Three days in Bialystok bring me new acquaintances (like Maka, the young Georgian volunteer, or Grzegorz, the bat researcher) and an unexpected meeting with homeopathy. It’s a farm in the countryside, ten minutes by motorbike from Tykocin, where Beata, a maseuse I had met years ago in Warsaw, lives and works these days. For the past few weeks my shoulder muscles need some fixing, and one of her Hawaian massages can do the magic.
It’s the typical hippy-commune environment every veteran traveller has known at least once: connection with nature, horse riding, spirituality, homeopathy, lots of love for animals and vegetarian food. Among other people, there is a Florida-based Polish lady here, spending her holidays, who claims to be a homeo-therapist; you know the type: body energy and all that prattle, supposedly efective for fixing all kinds of problems, including–or mabybe specially–anxiety and insomnia. Just what I’d need. So, despite my skepticism, the good references I get from Beata help me leave my reticence aside and try a session, since the planets seem aligned. How much?, I ask with caution. Two hundred USD. Wow! An astronomical fee for an astrological medicine; no, thanks. But she makes it easier: since she’s here on holidays and not in labour mode, I’ll tell a price; whatever I feel comfortable with. Since a real massage with Beata costs twenty euros, I can’t pay much more for the alternative. Twenty five? Deal.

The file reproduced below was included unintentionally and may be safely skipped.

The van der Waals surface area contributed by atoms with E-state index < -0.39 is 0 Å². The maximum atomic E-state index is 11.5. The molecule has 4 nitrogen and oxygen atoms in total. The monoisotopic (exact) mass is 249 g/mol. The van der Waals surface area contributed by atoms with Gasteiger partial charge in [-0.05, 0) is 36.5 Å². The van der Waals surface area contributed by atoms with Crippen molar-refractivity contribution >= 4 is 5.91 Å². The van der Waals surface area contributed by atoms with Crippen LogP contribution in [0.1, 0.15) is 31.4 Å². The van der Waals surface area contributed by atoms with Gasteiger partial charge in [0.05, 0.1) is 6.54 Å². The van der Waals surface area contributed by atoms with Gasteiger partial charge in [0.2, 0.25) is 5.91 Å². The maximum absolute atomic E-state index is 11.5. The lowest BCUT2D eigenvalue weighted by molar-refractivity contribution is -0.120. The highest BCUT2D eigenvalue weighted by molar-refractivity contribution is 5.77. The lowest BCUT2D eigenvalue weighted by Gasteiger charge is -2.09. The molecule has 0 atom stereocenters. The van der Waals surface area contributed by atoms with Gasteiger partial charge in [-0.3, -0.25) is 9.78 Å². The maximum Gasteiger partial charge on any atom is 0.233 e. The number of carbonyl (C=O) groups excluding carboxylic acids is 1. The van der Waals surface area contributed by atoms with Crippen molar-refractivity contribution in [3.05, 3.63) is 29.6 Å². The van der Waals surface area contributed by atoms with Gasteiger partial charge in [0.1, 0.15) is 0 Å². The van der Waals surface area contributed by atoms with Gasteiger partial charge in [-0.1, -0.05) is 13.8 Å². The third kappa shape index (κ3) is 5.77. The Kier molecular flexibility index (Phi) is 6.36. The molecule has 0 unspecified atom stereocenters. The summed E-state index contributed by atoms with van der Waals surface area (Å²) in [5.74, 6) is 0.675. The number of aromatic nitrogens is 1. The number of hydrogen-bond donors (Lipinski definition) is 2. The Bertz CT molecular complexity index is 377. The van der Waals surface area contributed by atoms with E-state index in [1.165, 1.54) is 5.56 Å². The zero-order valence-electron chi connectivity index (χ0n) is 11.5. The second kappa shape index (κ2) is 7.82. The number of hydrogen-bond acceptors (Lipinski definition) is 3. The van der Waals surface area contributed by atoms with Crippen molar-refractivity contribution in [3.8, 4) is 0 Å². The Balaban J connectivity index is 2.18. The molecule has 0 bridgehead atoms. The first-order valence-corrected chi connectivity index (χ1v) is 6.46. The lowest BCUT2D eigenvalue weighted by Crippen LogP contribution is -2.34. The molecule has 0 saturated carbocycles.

The session begins, outdoors, under the trees and among the birds’ tweets. I lay on the table and she puts her fingertips on my head, gengly pressing the mystic energy nodes. She keeps this contact, static, for ten or so minutes, then changes to different spots; a few times like this, now on the head, now on the feet. One hour later the session is over. That’s it. When I stand up, she says my face has changed, my expression is brighter, shinier; look at yourself in the mirror and check. I obey, feeling exactly the same as before, and I check that, indeed, I look exactly the same.
Besides–she explains–, very likely you’ll now feel like eating something sweet, which is normal because we’ve released lots of energy and burnt many carbo-hydrates, that now need being replaced. So, if you want to, go for some sweet; and don’t forget to drink lots of water; minimum two litres. (These North Americans are obsessed with water: the bottled water lobby must sure have an extremely efficient advertising system.)
Needless to say I’m not thirsty nor feel like a cookie; rather I’d like to ask her if the therapists her kind are a bunch of frauds or if, on the contrary, they’re conviced about the healing effects of their practices. Though, actually, what amazes me most of all is: people’s credulity. Once you know how it works, how’s it possible you can believe you’ll get any better by just being touched with the tip of a finger? That’s like believing in miracles. Unless we are, indeed, dealing with the miracle of suggestion; but that’s quite a different thing. If so, maybe in the bottom of myself I envy that credulousness, which could make my life, oh!, so much easier.
For the rest, this farm is quite nice; a bucolic and pastoral environment surrounded by trees and prairies, spotted with cows and horses. I’ve barely ridden twenty kilometres today, but I’m going to stay here for the night and use my evening for a walk to Tykocin, revisiting the village and have dinner there. I keep after the track of my old romance.